Tegamino in Torino. A recipe passed down from the 1930s.
Previous
Next
Incomparable

SMALL, TALL, CRISPY, SMOKING!

Never loses its allure.

Even with an ever-changing menu, that has been constantly upgraded over the years with irresistible dishes that are always seasonal, the historic Tegamino pizza has never lost its allure. And, if this style of pizza is quite typical of the Piedmont tradition, Da Michele is definitely the most typical place to try it.

An interesting story

While Farinata can be proud of its noted past, having been mentioned in legends from ancient history, the origins of “tegame” pizza (or as others call it “padellino”), are humbler and more vague.

It can be certain to have initially began as a derivative of chickpea cake due to the similarities in cooking and its distinction of being an easily transportable dish.

Cooking the farinata requires a very high temperature which, in the past, was only possible to obtain with a metal-based oven. Brick-oven pizza, prepared, as the name indicates, in ovens made with brick (a material that allows for slow heat transfer) at such high temperatures would have surely have burnt and dried it out.

After the second world war some genius pizzaiolo (pizza maker) emigrated to Turin, and quite fantastically resolved the problem by creating a dough with more water and a slower leavening which then allowed the pizza to “synchronize” with the farinata cooking times.

The aluminium baking dish in which the dough was moulded, besides protecting the pizza from the chickpea batter being cooked, was also useful in creating single portions. With this alternative way of preparing the pizza, it was able to take on new organoleptic characteristics. Thanks to being cooked in its own container it also rose higher and was softer than pizza cooked on brick, with a thin crust which was slightly fried at the bottom due to the oil that was used to line the baking tins beforehand.

The use of less yeast in the dough (a 1 to 4 ratio) made the pan pizza much easier to digest than the classic Neapolitan style pizza.

The unexpected richness of Tegamino

The Tegamino, or pan pizza, was the most widely known pizza in Turin from the end of the second world war up until the 80s. Towards the end of the 90s however pizzerias claiming to be authentic Neapolitan pizza started popping up, pushing the the unfortunate tegamino pizza into second place. It was soon forgotten that pan pizza was something different, with its own traditions and unique taste profile. It was these properties that Michele has always sought to be true to, from the opening in 1922 he never ceased to create a top quality product. His secret was always in careful selection of superior quality ingredients, a custom which has passed down to the next generation, and who use Fabbri Olive oil IGP (or PGI – protected geography indication) Organic Pomilia tomatoes, as well as an ongoing refinement of the professionalism that led to the creation of the practically perfect pan pizza. It is also most likely due to him and his descendants, that have carried forward the tradition, that in Turin people have started to rediscover this simple dish, which in the last few years is having a fantastic revival. Come and try one of the best pan pizzas in Turin. If you would like to rediscover the recipe for Turin’s authentic Tegamino pizza and enjoy it in one of the most famous historical squares in the centre of Turin, call us on +39 011 888836 and reserve one of our outside tables located in the stunning Piazza Vittorio.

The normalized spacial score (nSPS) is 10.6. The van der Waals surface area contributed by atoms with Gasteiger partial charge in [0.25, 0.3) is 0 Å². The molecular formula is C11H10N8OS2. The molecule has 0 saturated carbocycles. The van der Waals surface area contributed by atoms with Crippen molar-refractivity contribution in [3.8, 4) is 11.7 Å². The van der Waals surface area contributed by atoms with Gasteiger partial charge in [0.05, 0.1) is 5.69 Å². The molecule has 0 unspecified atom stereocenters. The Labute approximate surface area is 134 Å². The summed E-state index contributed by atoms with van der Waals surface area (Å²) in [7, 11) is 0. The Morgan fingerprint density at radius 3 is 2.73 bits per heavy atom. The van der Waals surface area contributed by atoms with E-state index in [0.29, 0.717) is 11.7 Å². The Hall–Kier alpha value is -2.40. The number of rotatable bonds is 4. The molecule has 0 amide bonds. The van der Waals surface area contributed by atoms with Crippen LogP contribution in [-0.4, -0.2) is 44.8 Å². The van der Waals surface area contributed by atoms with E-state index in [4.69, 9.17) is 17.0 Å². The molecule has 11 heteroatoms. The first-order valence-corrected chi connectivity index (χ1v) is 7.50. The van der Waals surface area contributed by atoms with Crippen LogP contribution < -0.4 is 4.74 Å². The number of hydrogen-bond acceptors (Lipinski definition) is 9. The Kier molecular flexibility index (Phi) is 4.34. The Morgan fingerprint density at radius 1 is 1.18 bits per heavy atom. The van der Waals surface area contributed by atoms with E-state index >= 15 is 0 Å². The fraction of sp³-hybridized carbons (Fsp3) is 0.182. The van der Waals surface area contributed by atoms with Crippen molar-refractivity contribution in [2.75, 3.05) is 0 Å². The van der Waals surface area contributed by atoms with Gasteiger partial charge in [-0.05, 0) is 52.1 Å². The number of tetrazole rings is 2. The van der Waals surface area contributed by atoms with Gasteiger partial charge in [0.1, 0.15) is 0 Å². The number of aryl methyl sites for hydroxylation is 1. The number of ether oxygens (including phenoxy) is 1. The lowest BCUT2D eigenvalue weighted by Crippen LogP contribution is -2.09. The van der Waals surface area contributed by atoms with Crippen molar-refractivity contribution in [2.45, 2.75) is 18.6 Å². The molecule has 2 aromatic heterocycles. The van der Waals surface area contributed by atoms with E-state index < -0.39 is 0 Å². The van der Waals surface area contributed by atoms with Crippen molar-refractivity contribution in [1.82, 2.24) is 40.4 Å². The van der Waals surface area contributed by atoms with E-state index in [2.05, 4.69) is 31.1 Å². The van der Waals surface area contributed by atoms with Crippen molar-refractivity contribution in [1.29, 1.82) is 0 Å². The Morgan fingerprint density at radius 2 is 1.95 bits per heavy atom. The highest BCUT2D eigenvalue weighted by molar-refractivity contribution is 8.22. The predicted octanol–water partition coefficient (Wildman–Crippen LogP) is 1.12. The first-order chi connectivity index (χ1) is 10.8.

Come and try one of the best pan pizzas in Turin.
If you would like to rediscover the recipe for Turin’s authentic Tegamino pizza and enjoy it in one of the most famous historical squares in the centre of Turin, call us on +39 011 888836 and reserve one of our outside tables located in the stunning Piazza Vittorio.